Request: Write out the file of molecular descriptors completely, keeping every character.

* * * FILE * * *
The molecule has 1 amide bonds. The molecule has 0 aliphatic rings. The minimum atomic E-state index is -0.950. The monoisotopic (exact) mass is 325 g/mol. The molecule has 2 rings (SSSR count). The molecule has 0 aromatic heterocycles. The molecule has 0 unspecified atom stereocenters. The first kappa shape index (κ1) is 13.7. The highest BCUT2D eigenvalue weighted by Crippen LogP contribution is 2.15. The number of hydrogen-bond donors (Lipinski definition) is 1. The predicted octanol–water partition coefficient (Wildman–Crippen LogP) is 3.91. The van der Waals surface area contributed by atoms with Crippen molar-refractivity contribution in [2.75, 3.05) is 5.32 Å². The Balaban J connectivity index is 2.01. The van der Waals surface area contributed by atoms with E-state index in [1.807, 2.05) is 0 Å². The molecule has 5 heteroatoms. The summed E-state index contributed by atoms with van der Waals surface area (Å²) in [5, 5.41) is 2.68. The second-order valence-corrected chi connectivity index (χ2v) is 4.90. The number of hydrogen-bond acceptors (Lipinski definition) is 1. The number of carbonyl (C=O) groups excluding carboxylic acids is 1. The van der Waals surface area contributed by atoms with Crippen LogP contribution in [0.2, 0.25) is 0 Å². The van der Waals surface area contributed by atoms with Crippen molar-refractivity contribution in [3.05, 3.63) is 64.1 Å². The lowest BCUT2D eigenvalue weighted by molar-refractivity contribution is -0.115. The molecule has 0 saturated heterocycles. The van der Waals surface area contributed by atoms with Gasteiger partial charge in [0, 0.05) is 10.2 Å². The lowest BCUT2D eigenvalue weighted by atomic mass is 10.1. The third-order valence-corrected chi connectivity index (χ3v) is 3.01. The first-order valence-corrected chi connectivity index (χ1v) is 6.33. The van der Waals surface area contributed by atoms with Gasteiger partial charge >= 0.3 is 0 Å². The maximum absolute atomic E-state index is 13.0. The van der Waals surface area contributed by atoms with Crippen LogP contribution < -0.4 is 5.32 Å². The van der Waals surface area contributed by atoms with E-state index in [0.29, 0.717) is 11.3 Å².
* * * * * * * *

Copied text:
The molecule has 1 amide bonds. The molecule has 0 aliphatic rings. The minimum atomic E-state index is -0.950. The monoisotopic (exact) mass is 325 g/mol. The molecule has 2 rings (SSSR count). The molecule has 0 aromatic heterocycles. The molecule has 0 unspecified atom stereocenters. The first kappa shape index (κ1) is 13.7. The highest BCUT2D eigenvalue weighted by Crippen LogP contribution is 2.15. The number of hydrogen-bond donors (Lipinski definition) is 1. The predicted octanol–water partition coefficient (Wildman–Crippen LogP) is 3.91. The van der Waals surface area contributed by atoms with Crippen molar-refractivity contribution in [2.75, 3.05) is 5.32 Å². The Balaban J connectivity index is 2.01. The van der Waals surface area contributed by atoms with E-state index in [1.807, 2.05) is 0 Å². The molecule has 5 heteroatoms. The summed E-state index contributed by atoms with van der Waals surface area (Å²) in [5, 5.41) is 2.68. The second-order valence-corrected chi connectivity index (χ2v) is 4.90. The number of hydrogen-bond acceptors (Lipinski definition) is 1. The number of carbonyl (C=O) groups excluding carboxylic acids is 1. The van der Waals surface area contributed by atoms with Crippen LogP contribution in [0.2, 0.25) is 0 Å². The van der Waals surface area contributed by atoms with Crippen molar-refractivity contribution in [3.05, 3.63) is 64.1 Å². The lowest BCUT2D eigenvalue weighted by molar-refractivity contribution is -0.115. The molecule has 0 saturated heterocycles. The van der Waals surface area contributed by atoms with Gasteiger partial charge in [0, 0.05) is 10.2 Å². The lowest BCUT2D eigenvalue weighted by atomic mass is 10.1. The third-order valence-corrected chi connectivity index (χ3v) is 3.01. The first-order valence-corrected chi connectivity index (χ1v) is 6.33. The van der Waals surface area contributed by atoms with Gasteiger partial charge >= 0.3 is 0 Å². The maximum absolute atomic E-state index is 13.0. The van der Waals surface area contributed by atoms with Crippen LogP contribution < -0.4 is 5.32 Å². The van der Waals surface area contributed by atoms with E-state index in [0.29, 0.717) is 11.3 Å².